Mango

Mango fruit

Mangoes are juicy stone fruit (drupes) produced from numerous species of tropical trees belonging to the flowering plant genus Mangifera, cultivated mostly for its edible fruit.

Most of these species are found in nature as wild mangoes. The genus belongs to the cashew family Anacardiaceae. Mangoes are native to South Asia,[1][2] from where the "common mango" or "Indian mango", Mangifera indica, has been distributed worldwide to become one of the most widely cultivated fruits in the tropics. Other Mangifera species (e.g. horse mango, Mangifera foetida) are grown on a more localized basis.

Worldwide, there are several hundred cultivars of mango. Depending on the cultivar, mango fruit varies in size, shape, sweetness, skin color, and flesh color which may be pale yellow, gold, or orange.[1] Mango is the national fruit of India and Pakistan, and the national tree of Bangladesh.[3] It is the unofficial national fruit of the Philippines.[4]

Etymology and history

The English word "mango" (plural "mangoes" or "mangos") originated from the Malayalam word māṅṅa (or mangga) via Dravidian-Tamil (mankay as man for mango tree and kay for fruit, or maangaay) during the spice trade period with South India in the 15th and 16th centuries.[5][6][7]

The earliest known reference to the cultivation of mangoes can be traced to India up to 2000BCE[8] Mango was brought to East Asia around 400–500 BCE, in the 15th century to the Philippines, and in the 16th century to Africa and Brazil by Portuguese explorers.[9] There have been several verified accounts and novels with references to the mango fruit in Indian Tamil literary works, the most prominent known reference to the mango fruit being to the 5th century saint Karaikkal Ammaiyar, where it is mentioned that she received a mango fruit as a boon from Lord Shiva, due to her devotion when her husband requested it, after providing alms one out of two mangoes given by her husband earlier to an Ascetic, disguised as Lord Shiva.[10]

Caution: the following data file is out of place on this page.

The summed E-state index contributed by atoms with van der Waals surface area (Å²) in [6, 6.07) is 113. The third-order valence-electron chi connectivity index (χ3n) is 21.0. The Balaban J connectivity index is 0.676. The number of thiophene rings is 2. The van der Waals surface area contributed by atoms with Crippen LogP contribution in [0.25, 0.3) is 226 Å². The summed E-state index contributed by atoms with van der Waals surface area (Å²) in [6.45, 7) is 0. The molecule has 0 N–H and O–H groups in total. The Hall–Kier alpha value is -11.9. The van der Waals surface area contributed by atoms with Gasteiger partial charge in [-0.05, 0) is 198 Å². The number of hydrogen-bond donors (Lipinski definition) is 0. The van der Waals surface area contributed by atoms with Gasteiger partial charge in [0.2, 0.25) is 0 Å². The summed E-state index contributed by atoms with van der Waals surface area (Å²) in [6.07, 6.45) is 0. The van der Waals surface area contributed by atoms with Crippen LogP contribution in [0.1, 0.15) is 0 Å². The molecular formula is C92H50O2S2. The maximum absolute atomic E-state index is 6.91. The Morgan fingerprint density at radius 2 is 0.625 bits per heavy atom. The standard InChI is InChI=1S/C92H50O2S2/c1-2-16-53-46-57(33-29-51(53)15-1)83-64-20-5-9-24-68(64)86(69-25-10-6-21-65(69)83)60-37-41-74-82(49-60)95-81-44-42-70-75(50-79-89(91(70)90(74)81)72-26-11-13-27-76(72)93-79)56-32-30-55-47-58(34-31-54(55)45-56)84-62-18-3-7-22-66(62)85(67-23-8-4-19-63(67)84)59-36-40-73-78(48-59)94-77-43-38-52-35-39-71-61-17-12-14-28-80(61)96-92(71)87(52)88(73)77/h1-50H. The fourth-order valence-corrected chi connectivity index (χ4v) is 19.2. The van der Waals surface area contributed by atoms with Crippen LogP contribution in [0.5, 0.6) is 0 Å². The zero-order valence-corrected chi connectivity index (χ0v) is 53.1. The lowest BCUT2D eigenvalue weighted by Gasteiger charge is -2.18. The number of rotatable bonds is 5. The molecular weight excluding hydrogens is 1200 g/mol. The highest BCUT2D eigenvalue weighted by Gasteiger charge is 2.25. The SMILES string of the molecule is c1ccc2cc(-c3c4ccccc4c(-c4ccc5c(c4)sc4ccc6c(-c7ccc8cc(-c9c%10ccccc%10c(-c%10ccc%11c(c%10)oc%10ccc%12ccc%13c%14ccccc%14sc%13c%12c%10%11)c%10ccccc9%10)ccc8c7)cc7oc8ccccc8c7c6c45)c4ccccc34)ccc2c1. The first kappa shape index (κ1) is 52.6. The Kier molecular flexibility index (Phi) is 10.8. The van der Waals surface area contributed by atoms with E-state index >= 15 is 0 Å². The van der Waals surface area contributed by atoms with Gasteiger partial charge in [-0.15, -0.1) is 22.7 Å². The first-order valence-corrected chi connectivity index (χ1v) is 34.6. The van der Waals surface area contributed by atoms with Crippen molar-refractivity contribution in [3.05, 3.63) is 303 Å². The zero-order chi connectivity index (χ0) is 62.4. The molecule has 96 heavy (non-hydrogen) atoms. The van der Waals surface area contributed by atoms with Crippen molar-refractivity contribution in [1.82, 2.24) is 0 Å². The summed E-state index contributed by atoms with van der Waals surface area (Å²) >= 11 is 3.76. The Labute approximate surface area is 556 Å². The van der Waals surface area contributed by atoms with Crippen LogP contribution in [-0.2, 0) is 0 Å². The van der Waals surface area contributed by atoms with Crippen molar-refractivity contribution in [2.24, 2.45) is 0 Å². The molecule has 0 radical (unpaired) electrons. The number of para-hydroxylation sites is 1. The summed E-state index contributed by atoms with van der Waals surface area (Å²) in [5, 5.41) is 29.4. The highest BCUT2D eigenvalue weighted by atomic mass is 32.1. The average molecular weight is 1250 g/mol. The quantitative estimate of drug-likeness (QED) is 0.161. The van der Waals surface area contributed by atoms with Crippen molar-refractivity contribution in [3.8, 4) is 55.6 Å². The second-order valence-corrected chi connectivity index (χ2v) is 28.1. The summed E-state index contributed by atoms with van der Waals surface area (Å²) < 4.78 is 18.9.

Mango is mentioned by Hendrik van Rheede, the Dutch commander of the Malabar region in his 1678 book, Hortus Malabaricus, about plants having economic value.[11] When mangoes were first imported to the American colonies in the 17th century, they had to be pickled because of lack of refrigeration. Other fruits were also pickled and came to be called "mangoes", especially bell peppers, and in the 18th century, the word "mango" became a verb meaning "to pickle".[12]

Other Languages
Acèh: Mamplam
العربية: منجا (فاكهة)
অসমীয়া: আম
Aymar aru: Catuña
bamanankan: Mangoro
বাংলা: আম
भोजपुरी: आम
Bikol Central: Mangga
bosanski: Mango
brezhoneg: Mangez
čeština: Mango
Cymraeg: Mango
dansk: Mango
Deutsch: Mango
ދިވެހިބަސް: އަނބު
डोटेली: आँम
eesti: Mango
Ελληνικά: Μάνγκο
español: Mango (fruta)
Esperanto: Mango (frukto)
euskara: Mango
eʋegbe: Maŋgo
فارسی: انبه
français: Mangue
Gaeilge: Mangó
गोंयची कोंकणी / Gõychi Konknni: Ambo
客家語/Hak-kâ-ngî: Fân-son
한국어: 망고
Hausa: Mangoro
հայերեն: Մանգո (միրգ)
Արեւմտահայերէն: Մանկօ
हिन्दी: आम
hrvatski: Mango
Ido: Mango
Ilokano: Mangga
Bahasa Indonesia: Mangga
Ирон: Манго
íslenska: Mangó
italiano: Mango (frutto)
עברית: מנגו
Jawa: Pelem
Kapampangan: Mangga
ქართული: მანგო
Kinyarwanda: Umwembe
Kiswahili: Embe
коми: Манго
Kongo: Manga
Kreyòl ayisyen: Mango
кырык мары: Манго
лакку: Манго
latviešu: Mango
Lëtzebuergesch: Mango
मैथिली: आम
Malagasy: Manga
മലയാളം: മാങ്ങ
मराठी: आंबा
Bahasa Melayu: Mangga
မြန်မာဘာသာ: သရက်သီး
नेपाल भाषा: अं
occitan: Manga (fruch)
oʻzbekcha/ўзбекча: Mango (meva)
ਪੰਜਾਬੀ: ਅੰਬ
پنجابی: امب
Papiamentu: Mango
Patois: Manggo
Перем Коми: Манго
polski: Mango (owoc)
português: Manga (fruta)
reo tahiti:
русский: Манго (фрукт)
Scots: Mango
Sesotho sa Leboa: Menkô
sicilianu: Mangu
سنڌي: انب
slovenčina: Mango
Soomaaliga: Cambe
српски / srpski: Mango (plod)
Sunda: Manggah
தமிழ்: மாம்பழம்
татарча/tatarça: Манго (җимеш)
тоҷикӣ: Анба (мева)
Türkçe: Mango
удмурт: Манго
українська: Манго (фрукт)
اردو: آم
ئۇيغۇرچە / Uyghurche: مانگو
Vahcuengh: Makmanghgoj
Tiếng Việt: Xoài
Võro: Mango
文言: 杧果
Winaray: Mangga
粵語: 芒果